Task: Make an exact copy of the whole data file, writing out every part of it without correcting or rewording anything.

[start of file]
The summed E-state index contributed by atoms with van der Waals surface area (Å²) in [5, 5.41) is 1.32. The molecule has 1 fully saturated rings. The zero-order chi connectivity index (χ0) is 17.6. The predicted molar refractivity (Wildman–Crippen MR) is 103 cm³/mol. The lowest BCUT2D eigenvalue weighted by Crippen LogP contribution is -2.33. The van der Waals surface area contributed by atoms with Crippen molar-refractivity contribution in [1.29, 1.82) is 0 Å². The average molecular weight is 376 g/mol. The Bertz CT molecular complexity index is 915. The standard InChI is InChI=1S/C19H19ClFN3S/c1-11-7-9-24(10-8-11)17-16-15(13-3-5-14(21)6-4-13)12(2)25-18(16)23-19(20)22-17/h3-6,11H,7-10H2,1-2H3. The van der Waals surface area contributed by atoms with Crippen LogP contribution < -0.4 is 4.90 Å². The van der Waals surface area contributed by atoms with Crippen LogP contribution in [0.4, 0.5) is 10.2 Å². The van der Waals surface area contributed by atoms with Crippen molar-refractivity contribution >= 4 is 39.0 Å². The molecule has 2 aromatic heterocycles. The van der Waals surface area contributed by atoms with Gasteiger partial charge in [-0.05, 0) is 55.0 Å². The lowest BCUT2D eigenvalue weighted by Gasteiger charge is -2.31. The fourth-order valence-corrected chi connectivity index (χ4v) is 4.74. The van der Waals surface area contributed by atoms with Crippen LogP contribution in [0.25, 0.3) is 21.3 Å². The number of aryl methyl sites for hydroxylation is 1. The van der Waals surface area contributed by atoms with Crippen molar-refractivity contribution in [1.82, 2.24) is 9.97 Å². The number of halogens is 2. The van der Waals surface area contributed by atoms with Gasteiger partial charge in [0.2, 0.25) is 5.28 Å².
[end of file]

The summed E-state index contributed by atoms with van der Waals surface area (Å²) in [5, 5.41) is 1.32. The molecule has 1 fully saturated rings. The zero-order chi connectivity index (χ0) is 17.6. The predicted molar refractivity (Wildman–Crippen MR) is 103 cm³/mol. The lowest BCUT2D eigenvalue weighted by Crippen LogP contribution is -2.33. The van der Waals surface area contributed by atoms with Crippen molar-refractivity contribution in [1.29, 1.82) is 0 Å². The average molecular weight is 376 g/mol. The Bertz CT molecular complexity index is 915. The standard InChI is InChI=1S/C19H19ClFN3S/c1-11-7-9-24(10-8-11)17-16-15(13-3-5-14(21)6-4-13)12(2)25-18(16)23-19(20)22-17/h3-6,11H,7-10H2,1-2H3. The van der Waals surface area contributed by atoms with Crippen LogP contribution < -0.4 is 4.90 Å². The van der Waals surface area contributed by atoms with Crippen LogP contribution in [0.4, 0.5) is 10.2 Å². The van der Waals surface area contributed by atoms with Crippen molar-refractivity contribution >= 4 is 39.0 Å². The molecule has 2 aromatic heterocycles. The van der Waals surface area contributed by atoms with Gasteiger partial charge in [-0.05, 0) is 55.0 Å². The lowest BCUT2D eigenvalue weighted by Gasteiger charge is -2.31. The fourth-order valence-corrected chi connectivity index (χ4v) is 4.74. The van der Waals surface area contributed by atoms with Crippen LogP contribution in [0.25, 0.3) is 21.3 Å². The number of aryl methyl sites for hydroxylation is 1. The van der Waals surface area contributed by atoms with Crippen molar-refractivity contribution in [1.82, 2.24) is 9.97 Å². The number of halogens is 2. The van der Waals surface area contributed by atoms with Gasteiger partial charge in [0.2, 0.25) is 5.28 Å².